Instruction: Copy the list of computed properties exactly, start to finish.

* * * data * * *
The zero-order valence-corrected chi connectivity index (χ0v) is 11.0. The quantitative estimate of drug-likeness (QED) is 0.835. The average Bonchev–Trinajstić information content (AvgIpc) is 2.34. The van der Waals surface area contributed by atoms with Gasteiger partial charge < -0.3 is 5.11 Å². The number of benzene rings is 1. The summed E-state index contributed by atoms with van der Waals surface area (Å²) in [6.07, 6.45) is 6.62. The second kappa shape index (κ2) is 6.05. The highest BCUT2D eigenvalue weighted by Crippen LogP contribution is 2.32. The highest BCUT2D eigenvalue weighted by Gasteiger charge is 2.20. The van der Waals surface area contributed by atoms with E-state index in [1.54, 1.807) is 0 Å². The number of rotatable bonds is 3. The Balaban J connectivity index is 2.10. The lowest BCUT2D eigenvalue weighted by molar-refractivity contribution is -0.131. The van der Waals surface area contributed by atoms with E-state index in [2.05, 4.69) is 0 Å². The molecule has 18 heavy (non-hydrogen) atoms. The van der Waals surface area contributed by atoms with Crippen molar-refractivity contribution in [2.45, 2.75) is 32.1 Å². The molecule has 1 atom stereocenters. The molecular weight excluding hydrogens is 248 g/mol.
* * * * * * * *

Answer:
The zero-order valence-corrected chi connectivity index (χ0v) is 11.0. The quantitative estimate of drug-likeness (QED) is 0.835. The average Bonchev–Trinajstić information content (AvgIpc) is 2.34. The van der Waals surface area contributed by atoms with Gasteiger partial charge < -0.3 is 5.11 Å². The number of benzene rings is 1. The summed E-state index contributed by atoms with van der Waals surface area (Å²) in [6.07, 6.45) is 6.62. The second kappa shape index (κ2) is 6.05. The highest BCUT2D eigenvalue weighted by Crippen LogP contribution is 2.32. The highest BCUT2D eigenvalue weighted by Gasteiger charge is 2.20. The van der Waals surface area contributed by atoms with E-state index in [1.54, 1.807) is 0 Å². The number of rotatable bonds is 3. The Balaban J connectivity index is 2.10. The lowest BCUT2D eigenvalue weighted by molar-refractivity contribution is -0.131. The van der Waals surface area contributed by atoms with E-state index in [2.05, 4.69) is 0 Å². The molecule has 18 heavy (non-hydrogen) atoms. The van der Waals surface area contributed by atoms with Crippen molar-refractivity contribution in [2.45, 2.75) is 32.1 Å². The molecule has 1 atom stereocenters. The molecular weight excluding hydrogens is 248 g/mol.